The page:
Cognizability is one of the various kinds of classifications pertaining to offences. A cognizable offence is one for which a police officer may arrest without warrant. The cognizability of the offence of copyright infringement has been consistently debated and is a matter that the courts have considered in a number of cases. Since no clear picture as to cognizability of the offences is provided under the Copyright Act, 1957, one therefore has to consider the first schedule, part II of the Code of Criminal Procedure, 1973 (CrPc), which divides offences (other than the ones falling under the Indian Penal Code) into following categories.
Category 1: If punishable with death, imprisonment for life or for more than seven years; cognizable and non-bailable; triable by court of session.
Category 2: If punishable with imprisonment for three years and above but not more than seven years; cognizable and non-bailable; triable by magistrate of the first class.
Category 3: If punishable with imprisonment: less than three years or a fine; non-cognizable and bailable; triable by any magistrate.
Some offences relating to copyright infringement, such as possession of plates used for making infringing copies, clearly fall within category 3 because the prescribed punishment is less than three years. It is unclear, however, whether the offence of copyright infringement itself, together with a number of related offences, are cognizable. Section 63 of the act provides that the punishment may extend to three years. The question is whether the words “may extend to three years” fall in category 2 (imprisonment for three years and upwards) or in category 3 (imprisonment for less than three years). The courts have delivered conflicting decisions.
Gauhati High Court (Jitendra Prasad Singh v State of Assam, 2002) and Kerala High Court (Suresh Kumar s/o. Kumaran v The Sub-Inspector of Police, 2007) decided that as the words “may extend to three years” include punishment of three years, offences prescribing such a punishment shall fall in category 2.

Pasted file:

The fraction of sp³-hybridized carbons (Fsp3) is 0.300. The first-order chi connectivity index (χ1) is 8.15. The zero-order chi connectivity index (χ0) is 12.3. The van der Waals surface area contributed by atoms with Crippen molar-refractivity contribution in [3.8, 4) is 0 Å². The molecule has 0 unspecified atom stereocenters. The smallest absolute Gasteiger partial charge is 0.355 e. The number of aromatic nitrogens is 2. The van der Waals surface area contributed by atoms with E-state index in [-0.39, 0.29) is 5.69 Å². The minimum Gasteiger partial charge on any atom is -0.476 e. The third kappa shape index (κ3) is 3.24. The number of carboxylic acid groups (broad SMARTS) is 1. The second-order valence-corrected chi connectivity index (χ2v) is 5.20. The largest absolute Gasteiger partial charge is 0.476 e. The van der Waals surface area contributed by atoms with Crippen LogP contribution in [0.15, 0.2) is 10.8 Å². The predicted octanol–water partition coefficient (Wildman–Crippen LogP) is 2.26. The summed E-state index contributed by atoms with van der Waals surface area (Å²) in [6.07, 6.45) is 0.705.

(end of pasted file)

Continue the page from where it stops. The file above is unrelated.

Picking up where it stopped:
However, in more recent judgments, Andhra Pradesh High Court (Amarnath Vyas v State of AP, 2006), Delhi High Court (State Govt of NCT Delhi v Naresh Kumar Garg, 2013) and Rajasthan High Court (Deshraj v State of Rajasthan and Anor, 2017) have taken a contrary view, holding that the offence of copyright infringement is non-cognizable. These courts held that the offence of copyright infringement does not fall in category 2 as the words “may extend to three years” and “three years and upwards” do not mean the same. In the former case, three years is the maximum punishment, while in the latter, three years is the minimum punishment.
These three congruent high court decisions are based on two decisions of the Supreme Court: Avinash Bhosale v Union of India, (2007) and Rajeev Choudhary v State of NCT Delhi, (2001). In the former, the court held that an offence punishable under section 135(1)(ii) of the Customs Act by imprisonment that may extend to three years does not fall into category 2 and is a non-cognizable and bailable offence. In the latter case, the court, while considering section 386 of the Indian Penal Code and section 167 of the CrPC, held that the words “may extend to 10 years” do not mean the same as “not less than 10 years” or “10 years or more”. In State Govt of NCT Delhi v Naresh Kumar Garg (2013), Delhi High Court expressly stated that the decision in Avinash Bhosale v Union of India has impliedly overruled the earlier decisions by the Gauhati and Kerala high courts.
Sections 64 and 70 of the act have been used to support an opposite view. Section 64(1) gives authority to police officers, not below the rank of inspector, to seize without warrant, infringing copies of work or all plates used for purpose of making such copies. This power of seizure has been often raised as an argument favouring cognizability. However, Delhi High Court in Naresh Kumar Garg case stated that “had the offence of copyright infringement been cognizable and non-bailable, there was no necessity of especially giving the power to seize without warrant under section 64.” Section 70 provides that offences under the act shall not be tried by any court inferior to that of the metropolitan magistrate or a magistrate of the first class. This suggests that the offence is one in category 2. However, the purpose of section 70 is only to limit or restrict the scope of the term “any magistrate” in category 3 by specifically excluding courts inferior to that of the metropolitan magistrate or a magistrate of the first class.
Therefore, the offence of copyright infringement is a non-cognizable one, with a special power conferred on the police to seize infringing copies without warrant.
Aprajita Nigam and Mahima Madan are associates at LexOrbis.
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